The science of liberalism vs conservatism, I: You can pick out a liberal or conservative by showing them disgusting images, Science Daily claims; it’s a “dead giveaway.” This is based on fMRI scans of the brains of 83 participants shown disgusting, pleasing, or neutral images. The researcher then took the pulpit, teaching people to think, not just react. New Scientist explained that conservatives appear more squeamish about disgusting images. Reporter Dan Jones reasoned that it’s why conservatives tend to “show concern for what they see as bodily and spiritual purity, so tend to oppose abortion and gay marriage, for example.” Science Magazine thought this study was interesting, but cautioned that it’s not clear what the brain scan differences mean, only that political leanings are “at least somewhat mediated by biological factors.”
The science of liberalism vs conservatism, II: Liberals are more emotion-driven than conservatives. Science Daily says so. So does radio talk show host Dennis Prager. Is this a scientific conclusion, or a reasoned conclusion? Israeli psychologists apparently found this out with controlled experiments on self-proclaimed liberals and conservatives in Israel who were mainly asked questions about the Palestianian-Israeli conflict. Can their conclusions be extended to all people of all nations at all times? Did the psychologists rule out investigator interference? Did they consider whether “liberal” and “conservative” might be too general to treat as real categories? A person might be liberal on one issue and conservative on another—to what extent are those positions affected by emotion? The lead researcher “does caution that more research would need to be done to determine if there are cultural factors that may limit or increase observed left-right differences.” Is there any role left for the humanities, or does this question reside only in the science lab? If the latter, who influences the influencers? Who decides if reason or emotion should be used to “nudge” people one way or another? What is reason in a test tube, anyway?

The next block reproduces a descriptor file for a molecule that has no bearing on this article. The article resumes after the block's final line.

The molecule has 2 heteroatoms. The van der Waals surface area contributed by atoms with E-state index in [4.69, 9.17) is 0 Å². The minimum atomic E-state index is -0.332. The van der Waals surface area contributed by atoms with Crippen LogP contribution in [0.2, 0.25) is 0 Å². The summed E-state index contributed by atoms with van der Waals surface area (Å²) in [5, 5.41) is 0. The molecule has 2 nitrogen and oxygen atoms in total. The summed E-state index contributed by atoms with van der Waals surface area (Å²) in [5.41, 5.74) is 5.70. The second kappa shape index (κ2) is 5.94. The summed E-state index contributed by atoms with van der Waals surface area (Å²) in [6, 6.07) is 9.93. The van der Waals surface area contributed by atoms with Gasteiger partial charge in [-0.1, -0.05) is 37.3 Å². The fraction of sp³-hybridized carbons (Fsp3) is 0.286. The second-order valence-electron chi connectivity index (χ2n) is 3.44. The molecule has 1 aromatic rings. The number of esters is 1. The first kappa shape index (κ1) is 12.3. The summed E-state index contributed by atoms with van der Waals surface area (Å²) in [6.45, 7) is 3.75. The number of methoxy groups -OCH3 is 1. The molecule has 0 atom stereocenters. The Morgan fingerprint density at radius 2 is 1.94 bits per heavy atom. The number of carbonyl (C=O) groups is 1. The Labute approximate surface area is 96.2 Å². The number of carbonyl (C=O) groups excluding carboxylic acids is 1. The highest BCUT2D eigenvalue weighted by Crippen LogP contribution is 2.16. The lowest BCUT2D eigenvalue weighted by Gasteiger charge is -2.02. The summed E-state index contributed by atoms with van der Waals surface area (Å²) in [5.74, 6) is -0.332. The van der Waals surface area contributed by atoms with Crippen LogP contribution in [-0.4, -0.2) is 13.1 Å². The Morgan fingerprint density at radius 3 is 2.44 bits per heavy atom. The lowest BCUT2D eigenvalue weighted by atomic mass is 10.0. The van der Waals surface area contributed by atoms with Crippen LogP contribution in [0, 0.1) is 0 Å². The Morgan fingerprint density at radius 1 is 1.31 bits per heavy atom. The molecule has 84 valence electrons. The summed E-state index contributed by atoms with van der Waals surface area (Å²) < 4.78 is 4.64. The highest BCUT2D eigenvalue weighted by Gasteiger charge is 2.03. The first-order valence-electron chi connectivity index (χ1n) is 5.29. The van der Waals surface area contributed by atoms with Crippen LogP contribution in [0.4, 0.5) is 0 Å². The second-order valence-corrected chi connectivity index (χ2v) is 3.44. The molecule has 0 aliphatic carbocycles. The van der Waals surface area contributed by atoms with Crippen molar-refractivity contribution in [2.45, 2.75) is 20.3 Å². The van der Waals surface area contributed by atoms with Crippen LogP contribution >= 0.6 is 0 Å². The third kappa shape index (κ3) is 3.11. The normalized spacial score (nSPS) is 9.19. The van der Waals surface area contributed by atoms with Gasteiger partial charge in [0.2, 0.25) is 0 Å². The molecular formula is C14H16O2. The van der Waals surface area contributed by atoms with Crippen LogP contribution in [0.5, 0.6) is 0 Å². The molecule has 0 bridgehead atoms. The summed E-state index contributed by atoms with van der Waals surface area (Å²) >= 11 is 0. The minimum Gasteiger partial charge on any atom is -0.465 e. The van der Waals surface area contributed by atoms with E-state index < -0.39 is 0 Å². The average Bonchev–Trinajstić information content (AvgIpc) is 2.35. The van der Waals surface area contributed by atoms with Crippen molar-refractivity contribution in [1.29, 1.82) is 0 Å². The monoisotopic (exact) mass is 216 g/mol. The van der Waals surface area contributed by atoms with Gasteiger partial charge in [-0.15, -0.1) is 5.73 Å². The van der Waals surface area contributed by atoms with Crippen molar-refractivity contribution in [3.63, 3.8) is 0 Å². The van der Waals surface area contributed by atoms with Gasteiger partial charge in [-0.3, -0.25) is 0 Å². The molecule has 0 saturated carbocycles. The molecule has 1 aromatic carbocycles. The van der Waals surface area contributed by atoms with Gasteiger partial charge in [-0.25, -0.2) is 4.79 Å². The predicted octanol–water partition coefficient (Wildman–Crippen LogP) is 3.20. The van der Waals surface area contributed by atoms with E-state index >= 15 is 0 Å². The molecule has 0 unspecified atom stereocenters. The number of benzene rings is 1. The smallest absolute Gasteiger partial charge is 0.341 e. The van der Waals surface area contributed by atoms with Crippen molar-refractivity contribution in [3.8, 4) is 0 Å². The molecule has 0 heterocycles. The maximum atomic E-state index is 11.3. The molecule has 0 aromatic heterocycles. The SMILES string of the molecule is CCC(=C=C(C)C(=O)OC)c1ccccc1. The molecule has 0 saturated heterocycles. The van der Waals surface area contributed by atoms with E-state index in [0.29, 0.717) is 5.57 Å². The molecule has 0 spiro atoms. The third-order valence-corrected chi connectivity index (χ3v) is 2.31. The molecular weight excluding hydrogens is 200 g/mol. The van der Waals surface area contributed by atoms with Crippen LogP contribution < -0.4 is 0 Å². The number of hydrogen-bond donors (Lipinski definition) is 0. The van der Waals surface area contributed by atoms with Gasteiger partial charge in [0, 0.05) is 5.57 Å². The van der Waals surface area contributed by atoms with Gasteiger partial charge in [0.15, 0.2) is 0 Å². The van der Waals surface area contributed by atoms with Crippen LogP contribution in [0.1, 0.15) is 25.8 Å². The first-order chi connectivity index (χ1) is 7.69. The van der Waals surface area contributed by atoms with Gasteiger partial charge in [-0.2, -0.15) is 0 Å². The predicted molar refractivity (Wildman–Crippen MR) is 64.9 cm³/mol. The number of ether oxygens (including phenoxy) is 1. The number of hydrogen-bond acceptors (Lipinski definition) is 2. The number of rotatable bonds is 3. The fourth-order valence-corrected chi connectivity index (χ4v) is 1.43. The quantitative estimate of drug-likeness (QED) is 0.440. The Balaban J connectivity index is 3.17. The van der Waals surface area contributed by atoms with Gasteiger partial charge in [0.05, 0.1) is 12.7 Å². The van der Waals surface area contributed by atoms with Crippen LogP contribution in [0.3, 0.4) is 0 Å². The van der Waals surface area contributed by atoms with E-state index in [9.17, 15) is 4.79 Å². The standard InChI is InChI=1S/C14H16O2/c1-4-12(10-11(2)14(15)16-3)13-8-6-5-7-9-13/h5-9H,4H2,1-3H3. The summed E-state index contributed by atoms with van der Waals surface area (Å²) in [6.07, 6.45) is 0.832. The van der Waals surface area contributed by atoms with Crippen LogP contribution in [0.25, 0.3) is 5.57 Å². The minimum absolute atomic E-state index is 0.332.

The science of liberalism vs conservatism, III: Duke University psychologists have figured out that when facts don’t fit their politics, people deny reality; that’s why liberals and conservatives disagree so vehemently. Sample from the Science Daily coverage: “For climate change, the researchers conducted an experiment to examine why more Republicans than Democrats seem to deny its existence, despite strong scientific evidence that supports it.” This denial, they explain, comes from conservatives’ political opposition to the “obvious” solution of more government control. They balanced that with evidence that liberals deny the obvious solution to home break-ins: looser gun-control laws. In an attempt to appear scientifically dispassionate, the researchers state, “These divides are not explained by just one party being more anti-science, but the fact that in general people deny facts that threaten their ideologies, left, right or center.” While that sounds fair, onlookers could well ask what these kinds of questions (and solutions) are doing in the science department in the first place.